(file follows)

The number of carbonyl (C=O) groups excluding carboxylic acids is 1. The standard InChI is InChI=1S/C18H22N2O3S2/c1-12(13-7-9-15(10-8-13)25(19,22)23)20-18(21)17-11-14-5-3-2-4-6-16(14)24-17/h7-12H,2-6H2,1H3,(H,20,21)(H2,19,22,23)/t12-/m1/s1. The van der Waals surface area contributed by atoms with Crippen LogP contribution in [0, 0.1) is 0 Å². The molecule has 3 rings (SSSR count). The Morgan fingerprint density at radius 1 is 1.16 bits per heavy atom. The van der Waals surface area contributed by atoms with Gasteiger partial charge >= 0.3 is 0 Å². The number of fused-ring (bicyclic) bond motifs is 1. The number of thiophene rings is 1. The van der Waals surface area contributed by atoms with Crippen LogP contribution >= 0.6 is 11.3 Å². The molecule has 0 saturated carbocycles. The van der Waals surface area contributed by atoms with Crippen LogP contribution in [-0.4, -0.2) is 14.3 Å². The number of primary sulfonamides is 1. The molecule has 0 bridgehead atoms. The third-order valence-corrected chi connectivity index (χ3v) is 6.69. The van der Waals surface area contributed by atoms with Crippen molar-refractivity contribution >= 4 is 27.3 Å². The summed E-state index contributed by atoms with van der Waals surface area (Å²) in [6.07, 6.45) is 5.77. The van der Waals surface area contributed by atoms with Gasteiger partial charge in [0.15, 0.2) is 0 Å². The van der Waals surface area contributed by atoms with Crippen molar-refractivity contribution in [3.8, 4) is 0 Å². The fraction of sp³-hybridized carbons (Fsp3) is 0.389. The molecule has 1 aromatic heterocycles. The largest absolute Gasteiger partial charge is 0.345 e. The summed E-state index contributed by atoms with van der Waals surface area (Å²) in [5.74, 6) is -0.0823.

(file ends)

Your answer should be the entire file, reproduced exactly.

The number of carbonyl (C=O) groups excluding carboxylic acids is 1. The standard InChI is InChI=1S/C18H22N2O3S2/c1-12(13-7-9-15(10-8-13)25(19,22)23)20-18(21)17-11-14-5-3-2-4-6-16(14)24-17/h7-12H,2-6H2,1H3,(H,20,21)(H2,19,22,23)/t12-/m1/s1. The van der Waals surface area contributed by atoms with Crippen LogP contribution in [0, 0.1) is 0 Å². The molecule has 3 rings (SSSR count). The Morgan fingerprint density at radius 1 is 1.16 bits per heavy atom. The van der Waals surface area contributed by atoms with Gasteiger partial charge >= 0.3 is 0 Å². The number of fused-ring (bicyclic) bond motifs is 1. The number of thiophene rings is 1. The van der Waals surface area contributed by atoms with Crippen LogP contribution >= 0.6 is 11.3 Å². The molecule has 0 saturated carbocycles. The van der Waals surface area contributed by atoms with Crippen LogP contribution in [-0.4, -0.2) is 14.3 Å². The number of primary sulfonamides is 1. The molecule has 0 bridgehead atoms. The third-order valence-corrected chi connectivity index (χ3v) is 6.69. The van der Waals surface area contributed by atoms with Crippen molar-refractivity contribution >= 4 is 27.3 Å². The summed E-state index contributed by atoms with van der Waals surface area (Å²) in [6.07, 6.45) is 5.77. The van der Waals surface area contributed by atoms with Gasteiger partial charge in [0.15, 0.2) is 0 Å². The van der Waals surface area contributed by atoms with Crippen molar-refractivity contribution in [3.8, 4) is 0 Å². The fraction of sp³-hybridized carbons (Fsp3) is 0.389. The molecule has 1 aromatic heterocycles. The largest absolute Gasteiger partial charge is 0.345 e. The summed E-state index contributed by atoms with van der Waals surface area (Å²) in [5.74, 6) is -0.0823.